During one of my first experiences being audited while working in the food manufacturing world I was asked by the auditor “Is your sanitation program controlling pathogens during the entire production run?”. I immediately responded with a boastful yes! The auditor of course followed up with “Please prove it.” Being relatively new, I temporarily froze as I knew our product results never yielded a positive in my time there but, was fairly certain that was not sufficient proof. Thankfully, I received a quick education as my supervisor presented the auditor with our environmental monitoring results which included pre-operational, operational, and post operational time points. Each sampling time verified something slightly different and was evidence our sanitation program did indeed control pathogens through the entirety of our production runs. The key take-away for me was that an environmental monitoring program must take into consideration when to sample and what each sampling time’s results mean within your Food Safety System.
So when should you take your environmental samples?
Typically, a successful Environmental Monitoring Program (EMP) will have a combination of sampling times based on scenarios that may have changed the sanitation control.
Operating under the FSMA guidance, samples need to be minimally taken at a time which verifies that the Sanitation Preventive Control is effective each time. Commonly this is after sanitation is complete and prior to the start of production. A debated topic that we hear is: Do you sample before or after applying sanitizer? Ideally, the sample would be collected after sanitizer is applied but, you must be cautious not to collect the wet sanitizer on the collection device. This concentrating of sanitizer could kill the target organisms and result in a false negative. Microbiological testing resulting in an absence of pathogens or an acceptable level of indicator organisms suffices as verification of your sanitation preventive control.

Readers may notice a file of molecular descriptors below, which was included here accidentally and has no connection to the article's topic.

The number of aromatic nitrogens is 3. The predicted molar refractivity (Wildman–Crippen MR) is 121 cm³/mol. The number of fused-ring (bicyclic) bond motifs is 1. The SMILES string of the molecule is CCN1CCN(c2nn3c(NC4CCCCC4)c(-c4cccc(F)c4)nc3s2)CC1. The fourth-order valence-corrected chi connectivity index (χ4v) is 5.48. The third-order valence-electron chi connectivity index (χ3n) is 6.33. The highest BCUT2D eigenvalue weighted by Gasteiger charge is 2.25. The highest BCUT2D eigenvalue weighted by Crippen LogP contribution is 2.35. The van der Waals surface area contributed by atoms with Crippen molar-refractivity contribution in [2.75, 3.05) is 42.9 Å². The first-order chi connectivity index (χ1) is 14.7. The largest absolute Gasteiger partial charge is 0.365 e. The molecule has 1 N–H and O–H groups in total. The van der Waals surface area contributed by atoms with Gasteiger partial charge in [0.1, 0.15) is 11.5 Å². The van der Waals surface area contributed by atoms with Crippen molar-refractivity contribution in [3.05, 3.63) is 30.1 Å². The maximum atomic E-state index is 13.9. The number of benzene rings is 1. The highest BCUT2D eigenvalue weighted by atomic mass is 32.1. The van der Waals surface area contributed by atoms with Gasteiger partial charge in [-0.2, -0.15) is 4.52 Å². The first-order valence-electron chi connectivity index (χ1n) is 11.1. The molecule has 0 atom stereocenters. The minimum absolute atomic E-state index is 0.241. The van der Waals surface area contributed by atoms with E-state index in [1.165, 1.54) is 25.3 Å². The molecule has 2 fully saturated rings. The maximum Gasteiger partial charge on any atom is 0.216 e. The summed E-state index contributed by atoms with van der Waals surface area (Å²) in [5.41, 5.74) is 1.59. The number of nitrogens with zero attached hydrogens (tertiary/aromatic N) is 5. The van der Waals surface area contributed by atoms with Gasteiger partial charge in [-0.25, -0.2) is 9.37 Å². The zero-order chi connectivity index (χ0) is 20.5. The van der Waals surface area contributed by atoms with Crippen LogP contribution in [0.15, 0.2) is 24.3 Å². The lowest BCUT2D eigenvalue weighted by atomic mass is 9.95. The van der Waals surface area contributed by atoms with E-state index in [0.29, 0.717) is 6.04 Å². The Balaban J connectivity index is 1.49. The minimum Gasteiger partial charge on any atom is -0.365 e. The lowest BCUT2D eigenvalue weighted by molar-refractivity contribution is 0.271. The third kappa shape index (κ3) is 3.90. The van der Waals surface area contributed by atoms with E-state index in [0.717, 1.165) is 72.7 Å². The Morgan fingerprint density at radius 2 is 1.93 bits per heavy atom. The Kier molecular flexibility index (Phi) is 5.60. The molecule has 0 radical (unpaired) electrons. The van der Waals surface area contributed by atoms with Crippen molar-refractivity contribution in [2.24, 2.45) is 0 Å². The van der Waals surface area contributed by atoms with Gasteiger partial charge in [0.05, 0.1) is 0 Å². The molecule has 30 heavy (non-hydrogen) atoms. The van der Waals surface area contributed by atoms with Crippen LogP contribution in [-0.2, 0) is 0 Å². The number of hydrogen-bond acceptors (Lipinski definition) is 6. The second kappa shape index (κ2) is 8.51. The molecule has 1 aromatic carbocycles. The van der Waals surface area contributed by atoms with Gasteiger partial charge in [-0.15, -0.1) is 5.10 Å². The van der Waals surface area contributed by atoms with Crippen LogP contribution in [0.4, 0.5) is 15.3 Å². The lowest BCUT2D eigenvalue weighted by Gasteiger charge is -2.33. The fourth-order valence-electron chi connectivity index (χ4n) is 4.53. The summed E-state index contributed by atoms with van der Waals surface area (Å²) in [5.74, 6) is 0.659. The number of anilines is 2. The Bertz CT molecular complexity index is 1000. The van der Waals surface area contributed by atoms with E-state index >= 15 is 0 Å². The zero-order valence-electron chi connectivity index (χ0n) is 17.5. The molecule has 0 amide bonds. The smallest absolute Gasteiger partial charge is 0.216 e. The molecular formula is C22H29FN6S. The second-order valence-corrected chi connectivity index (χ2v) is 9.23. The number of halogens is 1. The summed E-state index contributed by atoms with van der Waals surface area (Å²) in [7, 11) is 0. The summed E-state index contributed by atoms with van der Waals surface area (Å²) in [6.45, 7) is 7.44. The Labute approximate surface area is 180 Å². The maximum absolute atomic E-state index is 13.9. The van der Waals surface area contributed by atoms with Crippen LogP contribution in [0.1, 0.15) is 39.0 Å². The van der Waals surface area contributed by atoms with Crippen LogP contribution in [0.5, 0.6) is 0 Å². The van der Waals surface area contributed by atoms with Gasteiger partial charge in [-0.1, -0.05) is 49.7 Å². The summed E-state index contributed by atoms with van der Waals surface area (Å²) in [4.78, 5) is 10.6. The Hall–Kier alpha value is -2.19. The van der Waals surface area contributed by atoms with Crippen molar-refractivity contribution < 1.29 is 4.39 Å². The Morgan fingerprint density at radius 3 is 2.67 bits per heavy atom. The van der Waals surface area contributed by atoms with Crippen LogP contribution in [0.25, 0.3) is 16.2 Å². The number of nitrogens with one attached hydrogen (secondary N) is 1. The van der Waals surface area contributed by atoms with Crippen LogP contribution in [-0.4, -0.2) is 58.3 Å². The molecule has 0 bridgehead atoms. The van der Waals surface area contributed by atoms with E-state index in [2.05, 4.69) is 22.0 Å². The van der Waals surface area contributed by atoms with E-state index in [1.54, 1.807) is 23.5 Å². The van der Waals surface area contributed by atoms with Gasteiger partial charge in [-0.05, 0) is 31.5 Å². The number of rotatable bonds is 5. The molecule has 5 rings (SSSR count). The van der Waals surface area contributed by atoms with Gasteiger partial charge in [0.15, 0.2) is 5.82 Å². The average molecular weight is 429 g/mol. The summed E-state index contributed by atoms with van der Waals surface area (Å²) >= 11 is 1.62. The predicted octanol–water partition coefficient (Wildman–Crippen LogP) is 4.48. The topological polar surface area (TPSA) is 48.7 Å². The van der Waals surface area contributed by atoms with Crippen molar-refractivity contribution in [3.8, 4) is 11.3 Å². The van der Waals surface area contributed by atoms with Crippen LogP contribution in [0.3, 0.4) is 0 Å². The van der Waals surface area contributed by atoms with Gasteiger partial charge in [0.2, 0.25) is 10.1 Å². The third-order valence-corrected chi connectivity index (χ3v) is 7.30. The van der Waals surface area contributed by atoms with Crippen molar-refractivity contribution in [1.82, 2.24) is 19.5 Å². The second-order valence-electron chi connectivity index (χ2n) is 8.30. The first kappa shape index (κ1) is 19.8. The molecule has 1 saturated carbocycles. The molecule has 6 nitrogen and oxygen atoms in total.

Commonly, collection of samples is also done during a production run. A general rule to define “during production” or “operation” is at least three hours after the start of production. If an out of spec or positive result occurs with this testing it can indicate an ingredient, GMP, or biofilm issue could be present and be what is introducing the biological hazard.
To ensure that the biological hazards were controlled through the entirety of the production run samples are commonly collected at the end of the production run or prior to sanitation. Theses samples will quickly indicate if any risk was introduced while the product was being produced. Consistently clean results at this time point can also indicate that you may be ready to test for an extended run time.
While the above time periods are typically routine in an EMP it is very important to sample around non-routine events such as roof leaks, construction/major maintenance events, or in the event of new production equipment or line configuration. The results of this non-routine testing provide data to ensure it is safe to continue or start production. Unfavorable results can lead to the need for specific sanitation to control biological hazards in an area.
The combination of these sampling times lead to a robust program and mitigate the risk of hazards being introduced to the product.